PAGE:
Up in smoke, raising the tobacco age


Dillon Buck, Writer

Becoming the seventh state to raise the vaping and smoking age, Washington recently passed a proposal to make the new age 21, with the bill mainly aimed toward teens. Many people, like Rep. Paul Harris, a Vancouver Republican, think that this can help fix the vaping epidemic.

“If we can keep kids, young adults, from smoking before the age of 21, 95 percent will never smoke,” said Harris. This is mainly because most smokers start in their teens, and this can have major health implications. Vaping also has its risks, and a Yale research team agrees that it has no definitive research showing that it helps adult smokers quit smoking.

However, there are concerns that the rise in age would become a sort of “Nanny” approach, where the state becomes too overprotective of its citizens. Representative Jim Walsh is one of these believers.

“This bill and others like it that we have seen is an example of a creeping nanny state approach,” said Walsh.

Dr. Suchitra Krishnan-Sarin, co-leader of the Yale Tobacco Center for Regulatory Science, believes that teens are at the most risk when it comes to the high amounts of nicotine.

“We have a lot of evidence showing that the adolescent brain is extremely sensitive to the effects of nicotine,” said Krishnan-Sarin, “Studies have shown us that nicotine can interfere with memory and attention processing.”

These states have seemed to start a trend across America, even reaching into Michigan. Recently, State Rep. Abdullah Hammoud, a Michigan Democrat, has sponsored legislation to raise the tobacco use age to 21. Mason students have had varying opinions on the subject.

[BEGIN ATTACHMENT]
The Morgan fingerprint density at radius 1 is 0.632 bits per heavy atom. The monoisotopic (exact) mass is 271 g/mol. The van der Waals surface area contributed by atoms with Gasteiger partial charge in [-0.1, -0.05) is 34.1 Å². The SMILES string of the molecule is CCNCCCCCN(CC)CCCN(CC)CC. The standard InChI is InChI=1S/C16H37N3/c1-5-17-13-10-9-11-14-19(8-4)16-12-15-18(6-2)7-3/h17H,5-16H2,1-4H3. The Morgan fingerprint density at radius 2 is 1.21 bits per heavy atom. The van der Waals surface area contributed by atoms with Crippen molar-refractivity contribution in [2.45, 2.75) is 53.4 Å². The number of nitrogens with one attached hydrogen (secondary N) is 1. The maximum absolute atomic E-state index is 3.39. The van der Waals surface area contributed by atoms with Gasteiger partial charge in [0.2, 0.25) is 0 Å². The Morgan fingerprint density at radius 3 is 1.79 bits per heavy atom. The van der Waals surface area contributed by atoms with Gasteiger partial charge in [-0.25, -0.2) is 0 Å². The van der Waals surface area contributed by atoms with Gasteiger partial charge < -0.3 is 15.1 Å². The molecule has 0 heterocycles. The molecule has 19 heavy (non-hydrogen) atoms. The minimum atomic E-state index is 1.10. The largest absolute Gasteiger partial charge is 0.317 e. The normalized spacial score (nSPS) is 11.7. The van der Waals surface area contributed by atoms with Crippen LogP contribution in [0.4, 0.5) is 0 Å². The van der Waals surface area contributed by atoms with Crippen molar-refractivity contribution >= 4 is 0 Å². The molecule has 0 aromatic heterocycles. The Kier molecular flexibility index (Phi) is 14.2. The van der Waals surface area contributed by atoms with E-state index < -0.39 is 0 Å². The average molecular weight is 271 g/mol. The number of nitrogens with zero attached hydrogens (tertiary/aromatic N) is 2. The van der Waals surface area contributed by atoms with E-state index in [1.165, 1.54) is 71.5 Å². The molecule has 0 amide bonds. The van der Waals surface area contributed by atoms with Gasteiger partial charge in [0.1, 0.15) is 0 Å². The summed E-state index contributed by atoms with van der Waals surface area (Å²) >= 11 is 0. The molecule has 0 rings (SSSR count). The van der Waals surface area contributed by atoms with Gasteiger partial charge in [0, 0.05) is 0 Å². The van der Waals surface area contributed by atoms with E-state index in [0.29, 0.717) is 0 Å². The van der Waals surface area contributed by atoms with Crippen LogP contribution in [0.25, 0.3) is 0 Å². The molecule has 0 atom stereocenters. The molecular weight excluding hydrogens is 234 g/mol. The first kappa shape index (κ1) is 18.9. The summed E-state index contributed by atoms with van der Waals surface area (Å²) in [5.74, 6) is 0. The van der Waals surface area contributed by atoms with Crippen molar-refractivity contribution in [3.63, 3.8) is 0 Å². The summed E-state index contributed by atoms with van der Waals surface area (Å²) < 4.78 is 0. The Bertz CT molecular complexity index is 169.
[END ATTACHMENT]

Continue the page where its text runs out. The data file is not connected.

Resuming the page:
In a recent poll asking if Mason students would support the bill, 32 voted yes and 21 voted no. When asked on why they voted no, most agreed on the single viewpoint that, “a person can go into the military at 18, so why not allow them these freedoms?” Another point given by Senior Jacob Page shows the business side of tobacco products.

“It helps our economy.” said Page. Talking about how the bill could lead to another gas tax following the one that recently hit Michigan. Sophomore Caleb Personius believes that people should be allowed the freedoms that they want.

“Let people do what they want.” said Personius.

For the students voting that they would support the bill, most agreed that tobacco is a dangerous and powerful substance.  As well as this, senior Kris DeBoer mentions the lethality of cigarettes.

“Cigarettes are the most dangerous drug on the planet,” said DeBoer, “accounting for most deaths”  This is true, nicotine products have accounted for over 480,000 deaths in the past year with 41,000 deaths from secondhand smoke. Junior Nathan Madery also agrees that nicotine is extremely dangerous, adding to the discussion that the brain doesn’t stop developing fully until around 25 years old.

The MHS student body has many differing opinions about the possible rise in age. While nicotine is a major cause for concern, many states are on their way to increase the age of usage, and it is up to the individual whether or not this is the correct thing to do.